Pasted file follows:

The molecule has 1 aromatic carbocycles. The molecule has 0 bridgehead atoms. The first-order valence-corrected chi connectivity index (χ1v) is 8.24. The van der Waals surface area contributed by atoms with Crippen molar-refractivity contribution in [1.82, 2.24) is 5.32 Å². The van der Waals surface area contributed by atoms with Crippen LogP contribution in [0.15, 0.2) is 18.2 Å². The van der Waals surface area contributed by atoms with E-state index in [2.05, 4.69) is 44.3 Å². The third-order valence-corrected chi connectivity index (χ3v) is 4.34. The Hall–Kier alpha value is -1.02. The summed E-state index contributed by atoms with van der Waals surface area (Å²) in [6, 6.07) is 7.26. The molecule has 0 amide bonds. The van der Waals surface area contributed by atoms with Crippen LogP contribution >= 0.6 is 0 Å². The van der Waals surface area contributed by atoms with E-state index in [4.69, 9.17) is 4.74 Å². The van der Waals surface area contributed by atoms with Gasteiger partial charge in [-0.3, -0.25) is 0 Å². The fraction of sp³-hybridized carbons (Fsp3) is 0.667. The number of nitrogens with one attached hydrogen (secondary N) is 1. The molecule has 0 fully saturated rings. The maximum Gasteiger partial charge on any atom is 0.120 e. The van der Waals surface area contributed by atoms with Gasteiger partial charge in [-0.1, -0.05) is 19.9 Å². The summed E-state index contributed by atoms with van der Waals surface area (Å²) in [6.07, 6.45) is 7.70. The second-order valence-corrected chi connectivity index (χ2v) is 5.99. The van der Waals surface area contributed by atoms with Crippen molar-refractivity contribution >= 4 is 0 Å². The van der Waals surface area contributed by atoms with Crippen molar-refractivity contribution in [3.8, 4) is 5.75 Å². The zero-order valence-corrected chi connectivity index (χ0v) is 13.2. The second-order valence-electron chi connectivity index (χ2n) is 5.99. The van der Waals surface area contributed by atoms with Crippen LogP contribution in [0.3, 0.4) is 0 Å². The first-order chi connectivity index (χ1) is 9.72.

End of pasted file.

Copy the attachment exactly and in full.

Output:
The molecule has 1 aromatic carbocycles. The molecule has 0 bridgehead atoms. The first-order valence-corrected chi connectivity index (χ1v) is 8.24. The van der Waals surface area contributed by atoms with Crippen molar-refractivity contribution in [1.82, 2.24) is 5.32 Å². The van der Waals surface area contributed by atoms with Crippen LogP contribution in [0.15, 0.2) is 18.2 Å². The van der Waals surface area contributed by atoms with E-state index in [2.05, 4.69) is 44.3 Å². The third-order valence-corrected chi connectivity index (χ3v) is 4.34. The Hall–Kier alpha value is -1.02. The summed E-state index contributed by atoms with van der Waals surface area (Å²) in [6, 6.07) is 7.26. The molecule has 0 amide bonds. The van der Waals surface area contributed by atoms with Crippen LogP contribution >= 0.6 is 0 Å². The van der Waals surface area contributed by atoms with E-state index in [4.69, 9.17) is 4.74 Å². The van der Waals surface area contributed by atoms with Gasteiger partial charge in [-0.3, -0.25) is 0 Å². The fraction of sp³-hybridized carbons (Fsp3) is 0.667. The number of nitrogens with one attached hydrogen (secondary N) is 1. The molecule has 0 fully saturated rings. The maximum Gasteiger partial charge on any atom is 0.120 e. The van der Waals surface area contributed by atoms with Gasteiger partial charge in [-0.1, -0.05) is 19.9 Å². The summed E-state index contributed by atoms with van der Waals surface area (Å²) in [6.07, 6.45) is 7.70. The second-order valence-corrected chi connectivity index (χ2v) is 5.99. The van der Waals surface area contributed by atoms with Crippen molar-refractivity contribution >= 4 is 0 Å². The van der Waals surface area contributed by atoms with Crippen molar-refractivity contribution in [3.8, 4) is 5.75 Å². The zero-order valence-corrected chi connectivity index (χ0v) is 13.2. The second-order valence-electron chi connectivity index (χ2n) is 5.99. The van der Waals surface area contributed by atoms with Crippen LogP contribution in [0.3, 0.4) is 0 Å². The first-order chi connectivity index (χ1) is 9.72.